Contractors and designers could face RAAC legal claims

Recent school closures raise “urgent concerns” about safety, liability and public trust, according to construction lawyer at Aaron & Partners Phil Caton.

Caton added that the liabilities resulting from the school closures that have high-risk concrete “could be substantial”.

Officials at the Department for Education (DfE) urged school leaders on Thursday (31 August) to put in place emergency evacuation plans for buildings that contain reinforced autoclaved aerated concrete (RAAC), a type of potentially dangerous concrete.

The risks of RAAC in buildings have been highlighted since 2018, when the roof of a primary school in Kent containing this concrete collapsed.

The government said 156 schools were found to contain RAAC, of which 104 required urgent action. 52 have already undergone repair work.

But given that RAAC was popular between the 1950s and 1990s, many of the original contractors and designers may no longer exist, adding complexity to an “already challenging situation”, said Caton. 

‘Past contractors could be in complex disputes’

He added: “The government’s recent decision to close schools with RAAC structures raises urgent concerns about safety, liability, and public trust. One glaring issue is the reliance on self-reported questionnaires from schools to identify RAAC presence, without a clear, immediate verification process by the DfE. This lack of transparency compromises the accuracy of the reporting and leaves parents in the dark about whether their children’s schools are genuinely safe or even inspected.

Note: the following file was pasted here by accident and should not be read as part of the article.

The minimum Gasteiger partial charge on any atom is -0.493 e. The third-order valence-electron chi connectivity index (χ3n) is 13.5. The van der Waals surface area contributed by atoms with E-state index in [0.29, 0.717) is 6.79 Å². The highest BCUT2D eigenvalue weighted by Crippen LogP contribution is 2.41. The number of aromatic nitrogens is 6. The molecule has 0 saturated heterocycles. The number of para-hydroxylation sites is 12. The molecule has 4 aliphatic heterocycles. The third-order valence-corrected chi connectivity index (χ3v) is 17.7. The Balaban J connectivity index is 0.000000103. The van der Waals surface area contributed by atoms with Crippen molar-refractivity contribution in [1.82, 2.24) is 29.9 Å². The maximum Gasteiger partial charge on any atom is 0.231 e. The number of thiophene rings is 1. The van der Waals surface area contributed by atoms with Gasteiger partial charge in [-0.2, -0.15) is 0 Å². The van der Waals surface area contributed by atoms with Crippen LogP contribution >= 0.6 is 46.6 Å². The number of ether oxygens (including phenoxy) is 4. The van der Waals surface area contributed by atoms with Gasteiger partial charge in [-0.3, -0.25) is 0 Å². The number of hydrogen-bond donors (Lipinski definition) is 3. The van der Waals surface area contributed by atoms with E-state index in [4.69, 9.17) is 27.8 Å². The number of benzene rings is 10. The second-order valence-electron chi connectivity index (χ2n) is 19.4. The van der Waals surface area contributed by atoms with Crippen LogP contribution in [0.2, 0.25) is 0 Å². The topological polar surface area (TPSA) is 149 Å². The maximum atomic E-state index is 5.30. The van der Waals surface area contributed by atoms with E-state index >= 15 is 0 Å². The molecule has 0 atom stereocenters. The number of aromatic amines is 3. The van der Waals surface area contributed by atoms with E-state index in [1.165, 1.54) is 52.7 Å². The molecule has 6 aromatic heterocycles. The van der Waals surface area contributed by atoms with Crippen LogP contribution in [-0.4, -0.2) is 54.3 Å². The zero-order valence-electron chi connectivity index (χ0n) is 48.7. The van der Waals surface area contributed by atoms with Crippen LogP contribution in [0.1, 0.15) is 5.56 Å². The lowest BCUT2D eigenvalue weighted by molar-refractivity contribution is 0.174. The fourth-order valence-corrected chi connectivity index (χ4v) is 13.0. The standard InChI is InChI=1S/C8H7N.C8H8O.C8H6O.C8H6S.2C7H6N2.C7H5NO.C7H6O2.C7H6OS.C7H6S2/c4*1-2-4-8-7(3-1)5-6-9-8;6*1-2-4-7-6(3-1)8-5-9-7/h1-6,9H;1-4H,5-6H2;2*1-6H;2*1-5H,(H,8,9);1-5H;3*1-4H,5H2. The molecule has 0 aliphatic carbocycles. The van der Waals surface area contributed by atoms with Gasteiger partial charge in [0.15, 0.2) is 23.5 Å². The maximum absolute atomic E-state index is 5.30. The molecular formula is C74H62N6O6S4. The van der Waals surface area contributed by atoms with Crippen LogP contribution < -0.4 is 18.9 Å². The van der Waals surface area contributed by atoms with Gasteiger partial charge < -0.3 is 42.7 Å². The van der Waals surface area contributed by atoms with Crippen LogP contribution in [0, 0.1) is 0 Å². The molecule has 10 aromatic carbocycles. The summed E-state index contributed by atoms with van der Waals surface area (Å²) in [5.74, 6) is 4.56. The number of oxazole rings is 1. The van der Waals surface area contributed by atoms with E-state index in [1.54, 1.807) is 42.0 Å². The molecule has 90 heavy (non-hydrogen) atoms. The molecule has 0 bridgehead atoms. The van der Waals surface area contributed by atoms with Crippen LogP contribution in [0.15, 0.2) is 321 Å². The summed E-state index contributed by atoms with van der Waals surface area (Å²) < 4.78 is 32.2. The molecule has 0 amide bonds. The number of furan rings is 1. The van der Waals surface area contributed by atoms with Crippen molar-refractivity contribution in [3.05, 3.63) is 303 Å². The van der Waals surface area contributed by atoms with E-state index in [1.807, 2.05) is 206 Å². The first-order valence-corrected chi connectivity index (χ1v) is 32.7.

“From a legal standpoint, the liabilities here could be substantial. Schools, local councils, and potentially past contractors could be implicated in a series of complex legal disputes over responsibility for material failures or incidents.

"Given that RAAC was popular between the 1950s and mid-1990s, many original contractors and designers may no longer exist, making it difficult to seek any legal redress or obtain original technical information. This adds complexity to an already challenging situation involving potential legal disputes and public safety concerns. 

“There’s an urgent need for a transparent, coordinated approach among government bodies, schools, and construction experts to manage both the immediate safety risks and the long-term legal implications of this matter.” 

Story for CM? Get in touch via email: [email protected]


  1. Where are the LA Building Control responsibilities in this. They must sigh off design and the works on completion?
    Why is it always only the construction side that have all the responsibility?

  2. Architects specify what materials are to be used, the politicians approve them, the contractors are not to blame.

  3. Liability? Most contracts specify a design life and in my experience this was generally 40 years. What have the owners of these buildings done to ensure that the structure is safe to use beyond it’s expected design life?

  4. Imagine if the Romans had erected buildings with a design life of 40 years. Of course their concrete was made of sterner stuff.

  5. The minister who allowed the use of raac should be taken to court and held responsible

Comments are closed.

Latest articles in News